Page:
Ten takeaways on evaluating advocacy and policy change

April 7, 2011 at 1:11 pm Leave a comment

The Harvard Family Research Project produce some excellent material on advocacy evaluation.

From their newsletter(pdf),  here are ten takeways on evaluating advocacy and policy change:

1.Advocacy evaluation has become a burgeoning field.

2. Advocacy evaluation is particularly challenging when approached with a traditional program evaluation mindset.

3. The goals of advocacy and policy change efforts—that is, whether a policy or appropriation was achieved—typically are easy to measure.

4. Many funders’ interest in advocacy evaluation is driven by a desire to help advocates continuously improve their work, rather than to prove that advocacy is a worthy investment.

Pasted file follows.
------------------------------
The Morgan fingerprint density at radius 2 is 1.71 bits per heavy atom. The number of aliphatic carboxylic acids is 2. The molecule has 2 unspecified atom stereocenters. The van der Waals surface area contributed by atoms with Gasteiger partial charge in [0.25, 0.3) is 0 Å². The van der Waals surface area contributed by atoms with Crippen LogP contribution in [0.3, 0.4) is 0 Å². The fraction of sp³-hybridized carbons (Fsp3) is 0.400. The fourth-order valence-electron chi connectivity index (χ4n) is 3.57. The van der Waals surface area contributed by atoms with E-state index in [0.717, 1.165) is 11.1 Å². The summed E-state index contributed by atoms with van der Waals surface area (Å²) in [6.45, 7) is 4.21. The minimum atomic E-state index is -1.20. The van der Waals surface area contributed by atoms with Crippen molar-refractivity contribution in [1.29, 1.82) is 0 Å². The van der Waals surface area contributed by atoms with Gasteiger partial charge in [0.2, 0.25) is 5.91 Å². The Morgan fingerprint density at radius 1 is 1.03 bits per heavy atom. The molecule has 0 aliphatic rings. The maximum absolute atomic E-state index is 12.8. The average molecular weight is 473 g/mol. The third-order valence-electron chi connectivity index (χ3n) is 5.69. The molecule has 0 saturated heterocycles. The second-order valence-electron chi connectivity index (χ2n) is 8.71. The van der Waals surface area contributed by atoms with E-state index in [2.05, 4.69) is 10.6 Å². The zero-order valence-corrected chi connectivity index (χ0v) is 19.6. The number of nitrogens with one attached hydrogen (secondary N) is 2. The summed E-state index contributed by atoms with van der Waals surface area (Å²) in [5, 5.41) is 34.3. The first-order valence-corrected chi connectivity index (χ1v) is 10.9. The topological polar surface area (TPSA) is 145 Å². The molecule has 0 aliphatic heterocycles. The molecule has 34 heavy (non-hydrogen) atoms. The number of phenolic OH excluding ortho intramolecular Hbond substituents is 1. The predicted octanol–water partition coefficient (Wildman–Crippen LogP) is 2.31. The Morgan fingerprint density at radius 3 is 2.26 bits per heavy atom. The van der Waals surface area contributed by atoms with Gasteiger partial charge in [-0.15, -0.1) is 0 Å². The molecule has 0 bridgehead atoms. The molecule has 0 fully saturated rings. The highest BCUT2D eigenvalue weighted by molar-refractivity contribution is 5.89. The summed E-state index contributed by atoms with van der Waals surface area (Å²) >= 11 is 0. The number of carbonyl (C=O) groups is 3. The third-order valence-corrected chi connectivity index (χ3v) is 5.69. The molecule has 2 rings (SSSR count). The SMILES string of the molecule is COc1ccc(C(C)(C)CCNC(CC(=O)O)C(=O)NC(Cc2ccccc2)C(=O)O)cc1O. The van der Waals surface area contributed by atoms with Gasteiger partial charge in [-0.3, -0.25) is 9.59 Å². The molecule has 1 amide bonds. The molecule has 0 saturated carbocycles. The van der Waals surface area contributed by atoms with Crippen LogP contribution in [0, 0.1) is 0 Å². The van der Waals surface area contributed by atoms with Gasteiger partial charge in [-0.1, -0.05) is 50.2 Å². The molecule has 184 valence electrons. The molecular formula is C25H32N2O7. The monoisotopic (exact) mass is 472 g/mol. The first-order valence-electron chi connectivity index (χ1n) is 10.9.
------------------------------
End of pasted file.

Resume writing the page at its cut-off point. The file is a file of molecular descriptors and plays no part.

5. Advocates must often become their own evaluators. Because of their organizational size and available resources, evaluation for many advocates requires internal monitoring and tracking of key measures rather than external evaluation.

6. External evaluators can play critical roles.

7. Context is important.

8. Theories of change and logic models that help drive advocacy evaluation should be grounded in theories about the policy process.

9. Measures must mean something.

10. Evaluation creativity is important.

For more information, view the newsletter(pdf)>>

Entry filed under: Advocacy evaluation, Campaign evaluation.

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